The book is divided into sections: chicken, rice and pasta, soups, pork, seafood, eggs, beef, vegetarian, salads, and gluten-free. Within each area, Madsen chooses combinations like meatloaf, mashed potatoes and gravy turned into volcano meatloaf. Pasta becomes much healthier when combined with spinach and bacon. For the child who loves only peanut butter sandwiches, try peanut chicken with rice. Salad recipes include a variety of textures and extras like pumpkin and chia seeds. French fries are elevated to new heights in a skillet dish in which beef and French fries are baked with ketchup, mustard, and pickles.

The recipes are different and just might attract your picky eater as well as introduce the adults in the family to unique combinations.

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FEAR NOT

Scaredy Bat and the Frozen Vampires: An Illustrated Mystery Chapter Book for Kids 8-12 (Scaredy Bat: A Vampire Detective Series 1)
Written by Marina J. Bowman
Illustrated by Yevheniia Lisavoya

Ellie is a twelve-year-old vampire who loves to solve mysteries. The fact that she is afraid of almost everything fails to deter her. Ellie fears loud noises, spiders, and clowns, among many other things. One thing she does have is a large network of friends who come to her aid. When Ellie attends a vampire wedding, everyone freezes solid. How can she overcome her fears and solve the mystery before it is too late?

The author includes bonuses for budding detective readers. She offers a quiz to test if the reader qualifies to be a detective. Readers receive a guide to analyzing suspects and recording evidence.

Lisavoya draws excellent black and white illustrations to sustain interest levels. The book is not too lengthy, which encourages reluctant readers.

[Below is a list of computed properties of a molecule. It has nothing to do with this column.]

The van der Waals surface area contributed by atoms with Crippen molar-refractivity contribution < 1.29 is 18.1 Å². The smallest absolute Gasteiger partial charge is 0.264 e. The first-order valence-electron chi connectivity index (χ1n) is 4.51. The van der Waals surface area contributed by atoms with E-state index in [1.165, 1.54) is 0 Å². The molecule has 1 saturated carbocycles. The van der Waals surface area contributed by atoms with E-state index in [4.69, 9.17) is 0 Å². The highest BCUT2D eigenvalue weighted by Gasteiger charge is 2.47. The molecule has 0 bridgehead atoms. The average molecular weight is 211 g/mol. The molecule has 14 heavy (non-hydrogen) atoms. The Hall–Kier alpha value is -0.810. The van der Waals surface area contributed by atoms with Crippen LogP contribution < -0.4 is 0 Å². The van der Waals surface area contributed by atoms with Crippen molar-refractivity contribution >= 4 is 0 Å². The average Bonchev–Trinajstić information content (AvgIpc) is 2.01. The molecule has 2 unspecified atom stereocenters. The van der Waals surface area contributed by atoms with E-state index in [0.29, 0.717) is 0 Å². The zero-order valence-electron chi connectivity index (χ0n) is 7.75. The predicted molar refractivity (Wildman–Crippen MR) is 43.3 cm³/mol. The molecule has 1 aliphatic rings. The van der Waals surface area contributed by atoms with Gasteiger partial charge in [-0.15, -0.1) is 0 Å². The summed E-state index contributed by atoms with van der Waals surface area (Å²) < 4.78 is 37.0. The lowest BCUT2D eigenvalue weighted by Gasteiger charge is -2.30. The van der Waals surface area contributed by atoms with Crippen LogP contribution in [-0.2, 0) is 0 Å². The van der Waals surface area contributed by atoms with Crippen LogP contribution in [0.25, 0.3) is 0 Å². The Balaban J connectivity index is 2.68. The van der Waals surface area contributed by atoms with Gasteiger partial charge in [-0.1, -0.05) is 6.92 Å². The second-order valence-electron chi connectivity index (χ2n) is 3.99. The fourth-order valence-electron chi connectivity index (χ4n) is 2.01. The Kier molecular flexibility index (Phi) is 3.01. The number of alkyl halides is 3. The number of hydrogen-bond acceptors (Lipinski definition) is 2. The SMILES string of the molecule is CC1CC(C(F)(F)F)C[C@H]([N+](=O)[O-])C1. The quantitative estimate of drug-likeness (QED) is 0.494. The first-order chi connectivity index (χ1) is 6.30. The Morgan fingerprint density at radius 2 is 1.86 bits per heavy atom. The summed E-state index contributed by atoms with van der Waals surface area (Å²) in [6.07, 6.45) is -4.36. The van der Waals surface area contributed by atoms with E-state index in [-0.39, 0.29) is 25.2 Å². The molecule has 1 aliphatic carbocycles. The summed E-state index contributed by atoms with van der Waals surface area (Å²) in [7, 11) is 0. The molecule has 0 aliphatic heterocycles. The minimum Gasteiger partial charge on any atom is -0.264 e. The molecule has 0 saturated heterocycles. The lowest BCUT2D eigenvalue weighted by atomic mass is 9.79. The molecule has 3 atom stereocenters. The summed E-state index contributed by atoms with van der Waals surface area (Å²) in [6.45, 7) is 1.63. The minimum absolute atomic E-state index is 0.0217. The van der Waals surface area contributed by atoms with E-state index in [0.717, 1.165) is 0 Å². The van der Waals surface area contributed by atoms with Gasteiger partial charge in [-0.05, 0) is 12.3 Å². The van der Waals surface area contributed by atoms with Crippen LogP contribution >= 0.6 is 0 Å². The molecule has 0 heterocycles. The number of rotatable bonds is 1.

One caveat, I read the Kindle version which contains formatting errors. I would rate the book three stars in the Kindle version, but five stars in the paperback edition.

Recommended for middle-grade readers in the print version.

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ART COMES ALIVE!

Daniel the Draw-er

Written by S.J. Henderson

One day, Daniel breaks his pencil while drawing and goes searching for a replacement. He finds a pencil stump in the attic. When he begins drawing, Daniel is astounded when the cat he draws comes to life. Daniel continues to draw objects like a pizza robot and aliens from the planet, Beezo. His artwork awakens. Daniel tells Annie about his treasure. She is angry that he won’t share it with her.

Now Annie ignores Daniel. He is sad and frustrated. Daniel confides in his mother. She gives him some good advice. One day bullies torment Annie on the school playground. How will Daniel react? Will Annie ever forgive Daniel?

This is a fun middle-grade read. It has lots of humor combined with fantasy. Daniel and Annie face common preteen problems like sibling and peer rivalry.  It also discusses how to handle bullying. Recommended especially for boys and girls ages eight through twelve.